Friday, April 20, 2012
On Wednesday, the Supreme Court of Canada issued a series of decisions on personal jurisdiction:
- Club Resorts Ltd. v. Van Breda, 2012 SCC 17
- Éditions Écosociété Inc. v. Banro Corp., 2012 SCC 18
- Breeden v. Black, 2012 SCC 19
According the Vancouver Sun, the decisions "set national standards, bringing much-needed guidance to a very complex area of Canadian law." Reports of widespread jealousy in the United States have yet to be confirmed. Cf., e.g., J. McIntyre Machinery, Ltd. v. Nicastro, 131 S. Ct. 2780 (2011); Asahi Metal Industry Co. v. Superior Court, 480 U.S. 102 (1987).
(Hat Tip: Linda Silberman)
Posted to the Civ Pro prof listserv by Emery Lee of the Federal Judicial Center:
The report [from here on quoting Mr. Lee's email]:
Can be accessed at this link:
At the request of the Judicial Conference Advisory Committee on Civil
Federal Judicial Center designed and conducted a closed-case survey about
early stages of litigation, especially Federal Rules of Civil Procedure 26
16(b). The survey was sent to almost 10,000 attorneys of record in civil
terminated in July–September 2011 and yielded a 36% response rate.
Key findings of the survey include:
• 72% of all survey respondents reported that, in the sampled case, they
and conferred with the opposing side to plan for discovery, as required by
Rule 26(f). Among respondents also reporting a Rule 16(b) scheduling
with a judge in the sampled case, the comparable figure was 92%.
• The most common method of conducting the Rule 26(f) meeting was by
or videoconference, reported by 86% of respondents with a meeting.
• Most respondents with a Rule 26(f) meeting in person and/or by telephone
reported that the meeting lasted between 10 and 30 minutes.
• 71% of respondents with a Rule 26(f) meeting reported that the meeting
them in making arrangements to make initial disclosures in the sampled
case, 60% reported that it helped in developing a proportional discovery
plan, 50% reported that it helped them to better understand the opposing
side’s claims and/or defenses, 40% reported that they discussed discovery
electronically stored information, and 30% reported that the meeting
the likelihood of a prompt resolution of the sampled case.
• Of the 40% of respondents reporting a discussion of discovery of
stored information at the Rule 26(f) meeting, 60% reported discussing
• 50% of all respondents, and 60% of respondents with a Rule 26(f) meeting,
reported a Rule 16(b) scheduling conference, either in person or by
with a judge in the sampled case.
• Most respondents with a Rule 16(b) conference in person or by telephone
reported that the conference lasted between 10 and 30 minutes.
• 94% of respondents with a Rule 16(b) conference also reported a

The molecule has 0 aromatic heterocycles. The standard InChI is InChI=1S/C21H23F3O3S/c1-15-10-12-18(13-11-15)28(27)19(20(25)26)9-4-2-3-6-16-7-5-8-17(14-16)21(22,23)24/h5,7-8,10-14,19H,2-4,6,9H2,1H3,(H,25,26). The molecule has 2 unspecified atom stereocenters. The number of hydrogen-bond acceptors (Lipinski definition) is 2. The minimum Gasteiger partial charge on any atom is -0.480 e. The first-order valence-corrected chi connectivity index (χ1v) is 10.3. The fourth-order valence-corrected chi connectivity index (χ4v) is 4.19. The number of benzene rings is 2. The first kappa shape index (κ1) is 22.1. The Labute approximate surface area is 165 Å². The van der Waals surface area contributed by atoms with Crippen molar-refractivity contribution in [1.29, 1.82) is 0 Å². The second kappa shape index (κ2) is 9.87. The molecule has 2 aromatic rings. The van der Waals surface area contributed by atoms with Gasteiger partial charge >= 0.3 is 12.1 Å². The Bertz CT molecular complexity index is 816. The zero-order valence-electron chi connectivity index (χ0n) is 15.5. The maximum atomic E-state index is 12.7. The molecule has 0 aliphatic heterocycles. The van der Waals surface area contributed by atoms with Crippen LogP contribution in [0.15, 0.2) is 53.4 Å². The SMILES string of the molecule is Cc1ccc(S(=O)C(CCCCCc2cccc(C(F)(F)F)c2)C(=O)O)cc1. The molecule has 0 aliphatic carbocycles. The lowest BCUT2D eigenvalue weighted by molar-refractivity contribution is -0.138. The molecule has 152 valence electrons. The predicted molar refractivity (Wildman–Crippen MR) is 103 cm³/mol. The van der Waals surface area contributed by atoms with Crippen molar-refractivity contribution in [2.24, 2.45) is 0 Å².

order in the sampled case.
• Attorneys representing plaintiffs at least half of the time were asked
their pleading practices have changed since the Twombly and Iqbal
Half said yes, half said no. The most common change in pleading
practices reported was including more factual detail in complaints,
by 92% of those with changed practices. --PM
Alex Reinert (Cardozo) and Lumen Mulligan (Kansas) have posted Asking the First Question: Reframing Bivens After Menneci to SSRN.
In Minneci v. Pollard, decided in January 2012, the Supreme Court refused to recognize a Bivens v. Six Unknown Federal Narcotics Agents suit against employees of a privately run federal prison because state tort law provided an alternative remedy, thereby adding a federalism twist to what had been strictly a separation-of-powers debate. In this Article, we show why this new state-law focus is misguided. We first trace the Court’s prior alternative-remedies-to-Bivens holdings, illustrating that this history is one narrowly focused on separation of powers at the federal level. Minneci’s break with this tradition raises several concerns. On a doctrinal level, the opinion destroys Bivens’ long-established parallelism with 42 U.S.C. § 1983 actions, where suits against privately employed individuals are allowed. Additionally, it creates asymmetries between the constitutional liability faced by privately and federally employed prison employees. More significantly, it conflicts with congressional intent as expressed in the Westfall Act, which codified the Bivens remedy in 1988, by conflating two distinct questions: whether a suit requires the courts to extend Bivens jurisprudence to a new context and whether, assuming an extension is necessary, such an extension is warranted. This piece offers the only full discussion to date of the importance of this “first question” to the Bivens canon. We end this Article by offering several strategies for limiting Minneci’s impact and for returning Bivens jurisprudence to its separation-of-powers roots.